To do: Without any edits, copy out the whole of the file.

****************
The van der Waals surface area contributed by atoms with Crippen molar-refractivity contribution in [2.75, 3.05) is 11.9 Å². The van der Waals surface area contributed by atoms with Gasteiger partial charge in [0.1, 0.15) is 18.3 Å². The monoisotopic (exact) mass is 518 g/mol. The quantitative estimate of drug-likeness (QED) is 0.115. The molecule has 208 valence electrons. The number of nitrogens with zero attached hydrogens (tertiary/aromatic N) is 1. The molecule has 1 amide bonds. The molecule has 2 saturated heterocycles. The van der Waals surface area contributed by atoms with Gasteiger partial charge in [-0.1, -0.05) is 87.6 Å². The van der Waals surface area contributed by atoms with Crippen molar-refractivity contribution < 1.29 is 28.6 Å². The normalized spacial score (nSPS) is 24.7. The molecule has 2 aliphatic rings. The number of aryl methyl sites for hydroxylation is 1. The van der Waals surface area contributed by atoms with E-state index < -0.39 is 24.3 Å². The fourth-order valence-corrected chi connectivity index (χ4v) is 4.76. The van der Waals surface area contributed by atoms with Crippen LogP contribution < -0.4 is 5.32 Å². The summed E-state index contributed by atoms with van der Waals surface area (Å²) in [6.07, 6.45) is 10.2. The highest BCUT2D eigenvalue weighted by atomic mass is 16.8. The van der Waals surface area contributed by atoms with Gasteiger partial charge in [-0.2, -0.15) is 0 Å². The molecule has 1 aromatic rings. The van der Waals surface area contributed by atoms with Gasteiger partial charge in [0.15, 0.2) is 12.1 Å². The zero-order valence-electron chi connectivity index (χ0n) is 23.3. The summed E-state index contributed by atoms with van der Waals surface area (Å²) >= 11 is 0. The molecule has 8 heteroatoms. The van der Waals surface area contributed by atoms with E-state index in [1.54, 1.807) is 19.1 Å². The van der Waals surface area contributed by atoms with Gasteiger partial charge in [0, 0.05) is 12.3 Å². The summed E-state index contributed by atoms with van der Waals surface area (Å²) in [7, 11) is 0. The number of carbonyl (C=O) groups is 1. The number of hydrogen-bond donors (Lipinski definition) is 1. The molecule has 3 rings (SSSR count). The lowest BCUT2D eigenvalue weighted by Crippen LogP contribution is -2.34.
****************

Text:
The van der Waals surface area contributed by atoms with Crippen molar-refractivity contribution in [2.75, 3.05) is 11.9 Å². The van der Waals surface area contributed by atoms with Gasteiger partial charge in [0.1, 0.15) is 18.3 Å². The monoisotopic (exact) mass is 518 g/mol. The quantitative estimate of drug-likeness (QED) is 0.115. The molecule has 208 valence electrons. The number of nitrogens with zero attached hydrogens (tertiary/aromatic N) is 1. The molecule has 1 amide bonds. The molecule has 2 saturated heterocycles. The van der Waals surface area contributed by atoms with Gasteiger partial charge in [-0.1, -0.05) is 87.6 Å². The van der Waals surface area contributed by atoms with Crippen molar-refractivity contribution < 1.29 is 28.6 Å². The normalized spacial score (nSPS) is 24.7. The molecule has 2 aliphatic rings. The number of aryl methyl sites for hydroxylation is 1. The van der Waals surface area contributed by atoms with E-state index < -0.39 is 24.3 Å². The fourth-order valence-corrected chi connectivity index (χ4v) is 4.76. The van der Waals surface area contributed by atoms with Crippen LogP contribution < -0.4 is 5.32 Å². The summed E-state index contributed by atoms with van der Waals surface area (Å²) in [6.07, 6.45) is 10.2. The highest BCUT2D eigenvalue weighted by atomic mass is 16.8. The van der Waals surface area contributed by atoms with Gasteiger partial charge in [-0.2, -0.15) is 0 Å². The molecule has 1 aromatic rings. The van der Waals surface area contributed by atoms with Gasteiger partial charge in [0.15, 0.2) is 12.1 Å². The zero-order valence-electron chi connectivity index (χ0n) is 23.3. The summed E-state index contributed by atoms with van der Waals surface area (Å²) >= 11 is 0. The molecule has 8 heteroatoms. The van der Waals surface area contributed by atoms with E-state index in [1.54, 1.807) is 19.1 Å². The van der Waals surface area contributed by atoms with Gasteiger partial charge in [0, 0.05) is 12.3 Å². The summed E-state index contributed by atoms with van der Waals surface area (Å²) in [7, 11) is 0. The number of carbonyl (C=O) groups is 1. The number of hydrogen-bond donors (Lipinski definition) is 1. The molecule has 3 rings (SSSR count). The lowest BCUT2D eigenvalue weighted by Crippen LogP contribution is -2.34.